It helps. 

You don’t have to have hot air balloons bright and dancing on the day you turn seven, but it helps.

The smell of food stalls lining the paths, the glow of lights in every direction, music pulsing deep and loud as the balloons light up in beautiful rhythm.

You don’t have to spend the afternoon stretched on a picnic blanket, or eating lukewarm chips, or running in circles laughing on the day you turn seven. You don’t have to stay up late to watch balloons dance.

But it helps.

Getting there. 

A little less than a year ago, S picked up a Dr Suess book and…just read it. Yes, she needed a bit of help, but she read all sixty pages of Hop on Pop like a mofo. Was I relieved? That was the understatement of the century.

Sure, all the unschoolers who came before me said to just relax and trust things. But, you know, literacy is a bit more complicated than potty learning. I was relaxed about that, I did no ‘training.’ (Though I had potties everywhere, explained what they were for, and made myself available if needed. Much like books and reading!) At age 2, S decided one day she was through with nappies. Three weeks later, M followed suit. I think each had one accident in the two days following getting rid of nappies, and never again. They were ready.

So I clutched our urine free carpet memories to my chest, I held tight to the words of those with older children and teenagers. I read the blogs of adults that had been unschooled. And I held tight.

What does unschooling look like when you are learning to read? We’ve never done lessons or anything formal. And that, my friend, takes courage.

Did I go nuts and order like four different sets of beginning books? Sure. Did I download Teach Your Monster to Read (WHICH IS AWESOME!)? Of course. But did I ever make the kids do any of those things? No.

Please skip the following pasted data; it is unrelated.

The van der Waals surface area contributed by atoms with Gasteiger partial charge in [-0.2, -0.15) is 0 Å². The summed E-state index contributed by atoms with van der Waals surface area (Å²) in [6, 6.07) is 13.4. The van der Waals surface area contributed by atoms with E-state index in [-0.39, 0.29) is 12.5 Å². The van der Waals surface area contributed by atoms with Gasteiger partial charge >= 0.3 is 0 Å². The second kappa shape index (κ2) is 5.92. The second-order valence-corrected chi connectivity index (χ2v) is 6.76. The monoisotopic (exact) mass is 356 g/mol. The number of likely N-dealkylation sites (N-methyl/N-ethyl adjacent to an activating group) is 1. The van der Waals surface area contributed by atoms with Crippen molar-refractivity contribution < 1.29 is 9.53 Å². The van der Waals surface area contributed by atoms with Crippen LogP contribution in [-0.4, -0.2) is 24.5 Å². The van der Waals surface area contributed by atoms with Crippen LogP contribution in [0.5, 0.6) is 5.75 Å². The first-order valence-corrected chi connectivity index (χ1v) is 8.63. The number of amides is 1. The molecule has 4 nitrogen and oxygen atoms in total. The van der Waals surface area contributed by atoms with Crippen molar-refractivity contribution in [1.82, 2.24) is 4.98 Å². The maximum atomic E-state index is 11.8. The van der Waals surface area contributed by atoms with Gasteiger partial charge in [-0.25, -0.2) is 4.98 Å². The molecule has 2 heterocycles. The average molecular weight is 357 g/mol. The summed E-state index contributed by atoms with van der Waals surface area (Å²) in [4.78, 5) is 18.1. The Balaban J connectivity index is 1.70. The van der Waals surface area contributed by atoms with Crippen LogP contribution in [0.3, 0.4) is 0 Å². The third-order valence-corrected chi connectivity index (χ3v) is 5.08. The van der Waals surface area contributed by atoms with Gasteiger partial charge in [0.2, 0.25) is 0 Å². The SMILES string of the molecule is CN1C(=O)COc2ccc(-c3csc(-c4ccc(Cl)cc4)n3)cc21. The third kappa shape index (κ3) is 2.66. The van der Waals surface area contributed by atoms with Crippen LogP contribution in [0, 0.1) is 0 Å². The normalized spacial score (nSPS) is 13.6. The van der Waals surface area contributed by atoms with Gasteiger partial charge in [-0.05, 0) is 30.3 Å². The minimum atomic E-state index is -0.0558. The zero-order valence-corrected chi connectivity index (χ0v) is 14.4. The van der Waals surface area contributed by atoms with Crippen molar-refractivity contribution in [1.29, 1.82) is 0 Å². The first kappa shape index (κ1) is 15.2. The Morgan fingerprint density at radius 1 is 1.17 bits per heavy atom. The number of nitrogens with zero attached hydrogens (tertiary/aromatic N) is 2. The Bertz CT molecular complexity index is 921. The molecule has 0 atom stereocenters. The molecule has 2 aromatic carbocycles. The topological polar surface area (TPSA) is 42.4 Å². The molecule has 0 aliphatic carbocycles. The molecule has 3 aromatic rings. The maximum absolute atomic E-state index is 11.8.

S learning to read was a quiet event, right before my birthday bonfire. She read a book; we went outside and made s’mores. I wasn’t too surprised as she’d been writing for ages, had begun to sound out searches for youtube videos, etc. But still. Relief.

She’s read signs and various things over the past year with this sort of prideful glee, but not cared too much about books. But in the last three weeks? She’s bringing books to read in the car. I’m finding her in various corners of the house, reading. She’s showing me books for older children in bookstores and double checking she’s reading the sentences right. BOOM.

So we were 50% there. I relaxed quite a bit – now I had proof I could see and touch, it was easier to believe. But M is very different to S. He doesn’t do a lot of fine motor things, he doesn’t care about writing things down, he rarely draws. We recently read The Neverending Story to the kids and it totally captured his imagination. He’s always liked advanced books; his bedtime book for a good few weeks was a history of WWII book written for adults.

So how was he to ever match his intellectual brightness with the stupidity of most beginning reading schemes? I kind of thought he’d be one of those unschooling kids who doesn’t read until ten, but then is suddenly reading Ulysses in a single gulp.